California lawmakers mull supply chain ‘state of emergency’

Published on: 25th November 2021

A letter sent to Governor Newsom talks of a ‘massive crisis with no signs of slowing’.

The busiest container port in North America, the Port of Los Angeles

According to a report in Freight Waves, Federal lawmakers from California are pressuring Governor Gavin Newsom to declare a state of emergency and suspend or eliminate regulations to deal with a supply chain crisis they suggest has no end in sight.

In a letter sent this week, eight US representatives — all Republican — claimed that while President Joe Biden’s recent call for 24/7 operations at California ports is a “step in the right direction,” over 100 ships are still anchored off the ports of Los Angeles and Long Beach. The letter claims: “These containers are full of essential goods like medical supplies, auto parts, and other basic everyday necessities. We are still faced with a massive crisis, with no sign of slowing. As Members of Congress, representing millions of Californians, we urge you to declare a State of Emergency at our ports and across the goods transportation and storage distribution chain.”

The letter calls on the Governor to suspend or eliminate rules and regulations that the lawmakers say are keeping cargo containers from moving out of the ports. Among them are AB5, the state law that restricts carriers from using independent contractors and is under review by the US Supreme Court. The letter alleges that the law has forced independent contractor drivers who could be helping move cargo to leave the state. “Without enough truckers to come and unload, this cargo will continue to sit on these ships, just waiting to be delivered.”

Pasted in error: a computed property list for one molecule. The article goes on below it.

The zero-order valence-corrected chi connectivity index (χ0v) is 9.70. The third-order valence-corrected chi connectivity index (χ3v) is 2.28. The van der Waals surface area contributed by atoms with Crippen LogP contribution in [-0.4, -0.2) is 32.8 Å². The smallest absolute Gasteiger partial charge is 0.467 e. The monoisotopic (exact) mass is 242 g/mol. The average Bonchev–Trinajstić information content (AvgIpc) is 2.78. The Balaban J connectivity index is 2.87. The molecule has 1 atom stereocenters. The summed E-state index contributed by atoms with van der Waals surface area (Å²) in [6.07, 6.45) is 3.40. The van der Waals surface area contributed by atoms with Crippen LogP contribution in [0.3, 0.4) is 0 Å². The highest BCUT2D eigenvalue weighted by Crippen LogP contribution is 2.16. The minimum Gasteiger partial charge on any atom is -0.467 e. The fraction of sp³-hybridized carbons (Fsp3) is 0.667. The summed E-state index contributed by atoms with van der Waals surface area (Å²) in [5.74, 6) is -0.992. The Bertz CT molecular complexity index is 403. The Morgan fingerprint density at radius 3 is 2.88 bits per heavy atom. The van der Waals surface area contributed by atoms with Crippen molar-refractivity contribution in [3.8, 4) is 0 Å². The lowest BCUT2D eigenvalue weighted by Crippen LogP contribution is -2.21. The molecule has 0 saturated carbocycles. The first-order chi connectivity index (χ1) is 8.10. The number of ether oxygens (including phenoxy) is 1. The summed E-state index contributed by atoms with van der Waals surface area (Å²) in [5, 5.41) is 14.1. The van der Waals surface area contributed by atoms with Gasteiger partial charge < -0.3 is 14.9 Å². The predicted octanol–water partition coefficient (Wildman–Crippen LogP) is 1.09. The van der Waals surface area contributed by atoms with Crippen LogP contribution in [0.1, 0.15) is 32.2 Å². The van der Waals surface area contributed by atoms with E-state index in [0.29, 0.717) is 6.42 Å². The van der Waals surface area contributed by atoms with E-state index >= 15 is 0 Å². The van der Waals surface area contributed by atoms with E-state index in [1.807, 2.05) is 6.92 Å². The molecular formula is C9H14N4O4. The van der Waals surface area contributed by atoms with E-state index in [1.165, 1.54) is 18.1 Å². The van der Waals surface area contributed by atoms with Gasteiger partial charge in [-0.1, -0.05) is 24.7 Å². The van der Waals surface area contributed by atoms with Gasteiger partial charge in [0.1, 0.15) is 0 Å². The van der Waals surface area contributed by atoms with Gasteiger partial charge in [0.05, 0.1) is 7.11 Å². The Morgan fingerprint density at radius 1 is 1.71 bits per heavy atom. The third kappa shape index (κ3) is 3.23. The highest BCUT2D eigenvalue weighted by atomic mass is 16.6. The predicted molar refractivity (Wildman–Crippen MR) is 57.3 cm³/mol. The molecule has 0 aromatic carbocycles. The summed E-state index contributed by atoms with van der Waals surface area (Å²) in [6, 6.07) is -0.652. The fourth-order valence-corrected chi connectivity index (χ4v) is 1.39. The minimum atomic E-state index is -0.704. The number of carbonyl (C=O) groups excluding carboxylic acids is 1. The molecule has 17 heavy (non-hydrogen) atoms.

The lawmakers also want Newsom to suspend the state’s recent Warehouse Indirect Source rule implemented by the South Coast Air Quality Management District, which oversees the port area. This rule, along with the Warehouse Actions and Investments to Reduce Emissions Program, “places massive costs on local warehouses in potential mitigation fees and restricts the number of truck trips to and from warehouse facilities,” according to the letter.

The lawmakers pointed to state estimates that facilities that fail to meet the trucking requirements in these regulations must pay mitigation fees that could cost California warehouse operators up to $1b per year. “Restricting the number of trucks traveling to and from warehouses, and increasing the cost of doing so, only makes supply chain delays worse. It is time to waive these rules to help get essential and lifesaving supplies to those who need it.”

The Governor has responded to the current supply chain blockage by saying: “California has taken swift action across the board to address congestion and increase our capacity to move goods quickly. I am grateful for the cooperation of both the public and private sectors – from the federal government to the ports, the workforce, the retailers and the shipping lines – for the additional commitments they’ve made to tackle the backlog.”

Asked during the hearing in Washington whether efforts initiated by the White House have been productive, including those from its Supply Chain Disruption Task Force, Mario Cordero, executive director, Port of Long Beach, said improvements have been noticeable: “Within a very short period, we’ve been able to address the loaded imports that have been at the container yards for more than nine days, and reduce that amount by almost 30%. That creates more capacity at our terminals.”

The hearing also heard a debate over the causes of a shortfall of available truck drivers — and whether there is a driver shortage at all. Chris Spear, American Trucking Associations president and CEO, took issue with conclusions drawn from a study presented by David Correll, a research scientist at Massachusetts Institute of Technology, which found that roughly 40% of the country’s trucking capacity “is left on the table” every day by the current driver workforce, because drivers are not able to fully use their full 11 hours of legal driving time due to excessive wait times at shippers and receivers.


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